Downtown Beirut does have a major selling point: cars are banished from most of it, an arrangement that provides an island of breathing space in a sea of noise and danger. The rest of the city is a pedestrian nightmare. Streets are so narrow that cars are often parked on the sidewalks, forcing everyone on foot into roadways turned into rivers of steel by the worst drivers in the world, at least outside Albania. Stop signs are regarded as suggestions; the few traffic lights are obeyed only when traffic is at its busiest, and even then, drivers constantly run red lights. Now, for the first time in its history, the city is installing parking meters. Parking meters in Beirut! They’re as incongruous as a topless bar would be in Saudi Arabia. Nobody takes them seriously. I recently walked down a street where every parked car—one after another, for several blocks in a row—had a ticket tucked under its windshield wipers.

Beirut is nevertheless by far the most cosmopolitan, liberal, and even Western of Arab cities. To an extent, you can chalk that up to the cultural influence of Lebanese Christians and imperial France. But the Sunni half of town is no less culturally developed than the Christian. Art galleries, fantastic bookstores, film and music festivals, and even gay bars—unthinkable in Baghdad or Cairo—proliferate in both parts of the city.

One reason for this liberality is that Beirut isn’t very religious. It’s hard to say what percentage of Beirutis believe in God and take religion seriously, but the bars and clubs are certainly much more crowded than the churches and mosques. When Lebanese self-identify as Christian, Sunni, Shiite, or Druze, they aren’t telling you what they believe; they’re telling you which community they belong to. Religious sects in the Eastern Mediterranean function as ethnicities, just as they do in Northern Ireland and the former Yugoslavia. Each sect has its own history, its own culture, its own aspirations and fears, and its own constellation of allies and enemies. Beirutis can’t drop all that baggage just by choosing to be secular. During times of armed conflict, you can be killed for what’s printed next to RELIGION on your identity card. At those times, you can find safety only within the confines of your sect.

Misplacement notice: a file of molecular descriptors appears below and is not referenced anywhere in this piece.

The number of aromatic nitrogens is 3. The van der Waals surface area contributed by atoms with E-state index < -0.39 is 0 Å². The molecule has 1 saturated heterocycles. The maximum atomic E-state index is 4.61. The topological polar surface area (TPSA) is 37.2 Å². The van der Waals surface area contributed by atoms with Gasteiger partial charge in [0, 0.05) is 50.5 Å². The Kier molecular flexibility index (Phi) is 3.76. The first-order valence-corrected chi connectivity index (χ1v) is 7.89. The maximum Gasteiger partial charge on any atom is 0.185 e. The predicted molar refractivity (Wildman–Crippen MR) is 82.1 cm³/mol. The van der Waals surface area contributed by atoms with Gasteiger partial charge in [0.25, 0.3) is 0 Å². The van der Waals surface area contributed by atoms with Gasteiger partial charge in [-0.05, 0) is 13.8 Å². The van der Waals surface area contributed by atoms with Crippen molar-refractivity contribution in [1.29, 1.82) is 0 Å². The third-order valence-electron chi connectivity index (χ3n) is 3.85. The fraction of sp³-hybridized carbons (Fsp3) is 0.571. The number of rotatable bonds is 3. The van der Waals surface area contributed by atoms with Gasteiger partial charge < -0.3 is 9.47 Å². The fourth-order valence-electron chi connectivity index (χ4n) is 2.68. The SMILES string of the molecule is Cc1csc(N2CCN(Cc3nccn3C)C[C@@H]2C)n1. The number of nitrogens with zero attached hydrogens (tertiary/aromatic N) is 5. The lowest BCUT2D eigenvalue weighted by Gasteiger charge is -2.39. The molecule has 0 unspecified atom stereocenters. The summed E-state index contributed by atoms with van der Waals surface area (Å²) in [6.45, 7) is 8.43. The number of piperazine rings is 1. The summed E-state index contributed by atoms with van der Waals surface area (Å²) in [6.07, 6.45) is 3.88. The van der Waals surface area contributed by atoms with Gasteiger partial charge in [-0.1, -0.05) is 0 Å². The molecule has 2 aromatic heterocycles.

Will the sectarian monster ravaging Syria again claw its way to the surface in Beirut? Sunni Muslims here support the Syrian opposition, by and large, while most of the Shiite community backs Assad. Hezbollah is now openly involved in the Syrian war—without anything resembling an exit plan—and is taking such heavy casualties that Young, writing for the online magazine NOW Lebanon, dubbed it Hezbollah’s Vietnam. Meanwhile, Lebanese Sunnis in the Bekaa Valley, near the Syrian border, are giving shelter to their brethren in the Free Syrian Army, and some are even volunteering as soldiers.